After SVB collapse, stricter rules coming for banks?

Sen. Tim Scott, R-S.C., right, greets Michael Barr, off camera, vice chair for supervision of the Board of Governors of the Federal Reserve System, in Dirksen Building on Tuesday, March 28, 2023.

Tom Williams | Cq-roll Call, Inc. | Getty Images

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Banks might be regulated more stringently in the future, if regulators had their way.

What you need to know today

The bottom line

If you squint a little, Tuesday looks like a “normal” trading day — almost. That is to say, U.S. markets yesterday were concerned with inflation and interest rate fears, not a banking crisis.

Of course, the major news of the day was the Senate hearing on SVB’s collapse. Banks slipped after regulators said they were in favor of tighter rules for banks. But the movement — the SPDR S&P Regional Banking ETF dropped 0.09% — was marginal, compared with the drastic swings of the past two weeks.

Interest rates, arguably, had a greater effect on market moves. U.S. Treasury yields climbed again — the 2-year yield hit 4.08%, breaching the 4% threshold for the first time in almost a week, and the 10-year yield rose to 3.571%. The rise in yields suggests traders are growing confident the banking turmoil is subsiding, and they’re turning their attention back to inflation.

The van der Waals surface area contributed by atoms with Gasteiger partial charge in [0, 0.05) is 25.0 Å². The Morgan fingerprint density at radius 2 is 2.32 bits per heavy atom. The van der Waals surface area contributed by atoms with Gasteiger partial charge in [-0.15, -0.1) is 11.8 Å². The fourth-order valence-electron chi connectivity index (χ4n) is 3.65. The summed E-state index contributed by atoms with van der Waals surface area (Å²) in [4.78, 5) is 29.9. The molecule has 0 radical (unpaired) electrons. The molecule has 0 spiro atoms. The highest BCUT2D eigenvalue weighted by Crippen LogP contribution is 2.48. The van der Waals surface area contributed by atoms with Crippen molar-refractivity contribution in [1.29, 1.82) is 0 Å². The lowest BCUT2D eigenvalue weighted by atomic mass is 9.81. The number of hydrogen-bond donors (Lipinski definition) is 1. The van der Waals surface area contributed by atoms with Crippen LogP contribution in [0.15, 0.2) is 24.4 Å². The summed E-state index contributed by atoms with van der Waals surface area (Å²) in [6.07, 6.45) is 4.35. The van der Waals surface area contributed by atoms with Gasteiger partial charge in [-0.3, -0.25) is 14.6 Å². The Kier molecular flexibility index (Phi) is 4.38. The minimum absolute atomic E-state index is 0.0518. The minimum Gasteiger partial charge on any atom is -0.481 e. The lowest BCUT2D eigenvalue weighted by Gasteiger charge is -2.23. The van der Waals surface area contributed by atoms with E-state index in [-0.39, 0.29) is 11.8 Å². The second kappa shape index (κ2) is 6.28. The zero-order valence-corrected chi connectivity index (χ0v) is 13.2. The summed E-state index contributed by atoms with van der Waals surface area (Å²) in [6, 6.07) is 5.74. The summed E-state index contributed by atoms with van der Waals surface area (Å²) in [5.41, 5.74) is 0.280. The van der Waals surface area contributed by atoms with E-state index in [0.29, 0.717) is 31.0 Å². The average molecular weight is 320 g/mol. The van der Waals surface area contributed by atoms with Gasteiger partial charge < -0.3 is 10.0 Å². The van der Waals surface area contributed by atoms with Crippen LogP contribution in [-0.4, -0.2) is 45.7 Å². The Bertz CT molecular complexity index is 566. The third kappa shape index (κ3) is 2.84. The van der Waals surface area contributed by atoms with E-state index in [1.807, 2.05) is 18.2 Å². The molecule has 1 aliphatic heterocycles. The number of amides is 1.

Indeed, the expectations index from the Conference Board showed consumers think inflation will remain at 6.3% over the next 12 months, and their short-term outlook is at a level consistent with an imminent recession. (Though it has to be acknowledged that consumer outlook brightened slightly from February, even after SVB’s collapse.)

As a result, the rate-sensitive Nasdaq Composite fell a second day, losing 0.45%. It might seem like a small decline, but Solus Alternative Asset Management’s Dan Greenhaus warned “only the top quintile [of the Nasdaq] is up; all four of the other quintiles are down,” which indicates the index is “a little weaker than the headline suggests.” Other major indexes didn’t fare better. The S&P 500 sank 0.16% and the Dow Jones Industrial Average slid 0.12%.

“For the time being, investors seem to be looking beyond the challenges in the financial sector and recognizing that U.S. economic growth continues to be resilient,” said Brian Levitt, global market strategist for Invesco. In a bizarre way, even if that’s bad news for inflation, that’s probably good news for everyone who’s been consumed by banking fears in recent days.

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